Sunday, 17 August 2008

Reactions to the Beijing Olympics

I love the Olympics. I have a simple child-like joy about the wonder of people who have trained for years gathering together to represent their countries in their chosen sports. I stay up late for the Opening Ceremonies and get teary-eyed when anyone wins a medal. I am, in short, a massive softy.

This year, however, this joy has been somewhat mitigated by the looming issue of China's human rights issues and people's reaction to this issue. I am not about to deny that there are things that have gone on in China that aren't acceptable. However, I am going to point out that China is a large and populous country with a very long history, and, like any other country with a lot of people and any sort of history, atrocious things have happened.

There have been some people who have told me that they are refusing to watch the Olympics because of China's oppression government and the awful things they have done. Which is all par for the course, so long as they also plan to skip the London Olympics (the atrocities carried out under the auspices of the British Empire should not be forgotten). Not to mention Olympics past, like the Sydney Olympics (Australia's treatment of the Aboriginal Peoples), plus others that I could mention, but won't as I am sure that my point is clear.

My suggestion is this. If you have a knee jerk reaction to China's government, just take a moment to think. Is there an element of fear of the different in it? Is there an element of fear about the size and power of China and their potential future global influence? Perhaps there isn't. But I have detected a definite undercurrent of what I could only describe as racist sentiment in some of the reactions to the Beijing Olympics from some sections of NZ. Take, for example, the reactions to the revelation that (shock horror) the little girl in the Opening Ceremony was lip-syncing. Sure, the fact that at the last minute, the little girl who actually was singing was replaced for ostensibly aesthetic reasons is harsh and privileges appearance over talent. But has this not happened in many other countries on many other occasions? The Opening Ceremony is a production. It's a show. And the whole world is watching. Perfection is key and in pursuit of perfection sometimes decisions that aren't very nice are made. But overall, don't you think that this doesn't really detract from the fact that it was a damn good show that had us all picking our jaws up from the floor?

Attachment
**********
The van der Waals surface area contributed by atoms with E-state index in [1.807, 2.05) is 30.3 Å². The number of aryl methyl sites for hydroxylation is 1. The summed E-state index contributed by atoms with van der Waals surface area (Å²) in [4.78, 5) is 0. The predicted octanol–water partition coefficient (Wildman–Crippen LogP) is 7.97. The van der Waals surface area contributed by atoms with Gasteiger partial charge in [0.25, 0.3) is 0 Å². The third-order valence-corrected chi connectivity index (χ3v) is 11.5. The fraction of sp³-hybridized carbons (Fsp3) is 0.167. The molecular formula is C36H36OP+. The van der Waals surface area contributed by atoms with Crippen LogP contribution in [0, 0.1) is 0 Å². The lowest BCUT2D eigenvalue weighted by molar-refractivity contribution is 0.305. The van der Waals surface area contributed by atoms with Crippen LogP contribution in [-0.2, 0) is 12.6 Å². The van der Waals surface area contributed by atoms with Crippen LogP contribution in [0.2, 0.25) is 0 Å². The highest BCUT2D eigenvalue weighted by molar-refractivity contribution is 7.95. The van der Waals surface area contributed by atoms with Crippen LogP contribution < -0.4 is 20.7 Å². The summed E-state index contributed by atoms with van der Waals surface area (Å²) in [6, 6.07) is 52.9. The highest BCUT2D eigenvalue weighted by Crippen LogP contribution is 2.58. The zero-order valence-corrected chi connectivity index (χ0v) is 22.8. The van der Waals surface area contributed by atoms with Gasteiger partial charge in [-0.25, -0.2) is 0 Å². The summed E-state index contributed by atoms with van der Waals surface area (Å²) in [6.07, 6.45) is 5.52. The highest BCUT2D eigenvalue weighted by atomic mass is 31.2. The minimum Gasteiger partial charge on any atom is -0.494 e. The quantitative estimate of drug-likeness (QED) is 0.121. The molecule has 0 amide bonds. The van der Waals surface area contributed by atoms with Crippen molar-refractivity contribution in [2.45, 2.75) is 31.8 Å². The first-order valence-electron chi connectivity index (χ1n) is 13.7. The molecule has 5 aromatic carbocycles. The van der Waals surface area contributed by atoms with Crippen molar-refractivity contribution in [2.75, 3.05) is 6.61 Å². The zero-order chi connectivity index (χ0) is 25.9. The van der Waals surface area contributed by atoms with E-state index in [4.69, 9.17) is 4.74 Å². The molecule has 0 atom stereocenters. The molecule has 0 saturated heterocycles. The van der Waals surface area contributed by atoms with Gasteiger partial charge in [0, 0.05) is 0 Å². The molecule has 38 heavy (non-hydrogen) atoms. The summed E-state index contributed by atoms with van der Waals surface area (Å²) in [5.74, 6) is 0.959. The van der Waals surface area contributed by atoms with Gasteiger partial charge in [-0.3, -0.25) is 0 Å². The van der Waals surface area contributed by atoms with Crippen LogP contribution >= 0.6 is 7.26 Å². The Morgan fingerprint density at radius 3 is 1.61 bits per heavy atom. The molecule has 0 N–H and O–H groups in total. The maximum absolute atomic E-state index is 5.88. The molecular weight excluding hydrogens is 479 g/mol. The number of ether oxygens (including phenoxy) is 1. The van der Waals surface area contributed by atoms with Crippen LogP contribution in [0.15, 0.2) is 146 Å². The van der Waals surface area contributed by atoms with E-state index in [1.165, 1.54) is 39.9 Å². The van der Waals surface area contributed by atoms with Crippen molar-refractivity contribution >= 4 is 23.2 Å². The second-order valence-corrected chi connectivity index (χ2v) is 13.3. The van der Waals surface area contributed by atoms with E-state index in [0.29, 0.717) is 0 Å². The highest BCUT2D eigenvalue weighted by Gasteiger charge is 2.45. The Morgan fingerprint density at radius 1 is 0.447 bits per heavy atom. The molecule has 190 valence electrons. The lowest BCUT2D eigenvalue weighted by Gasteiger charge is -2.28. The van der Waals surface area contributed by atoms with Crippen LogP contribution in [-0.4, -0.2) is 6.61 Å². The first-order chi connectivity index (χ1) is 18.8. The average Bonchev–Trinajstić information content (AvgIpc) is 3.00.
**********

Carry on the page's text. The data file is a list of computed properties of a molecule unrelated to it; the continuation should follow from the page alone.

A lot of the sentiment expressed in the comments section of the article about this on Stuff news website was blatantly racist and made me feel very sad that this sort of narrow-minded thinking is still so apparently wide-spread. Some of the comments included:

"What do you expect - fake Gucci handbags, fake eggs - sure, why not fake fireworks and singers....makes sense!"

"Maybe it was CHEAPER to have this other girl sing..........."

"It's quite sad really. However I can't say I ever had any respect for China, I've never being impressed with anything a communist state does, and I am yet do be impressed."

"So the host nation are cheats......."

"I feel sorry for the poor girl. China is full of fakes!!!!"
"With everything else being fake, mabye all those gold medals China have won are fake too.
I wouldn't put it past them."

Luckily, the comments were not entirely populated by bigots, which is something to be grateful for.

In any case, my point is ultimately this: China is not perfect. Nowhere is perfect, even New Zealand. I think this was most elegantly summed up in the below comment, also from the comments section of the aforementioned article, with:
"As for China being a 'bad' country - yes they have a very different political structure to most countries and it appears most find this hard to accept. It is also true China have committed atrocities and that is unacceptable but most countries live in that same glass house so no one should be throwing stones at China."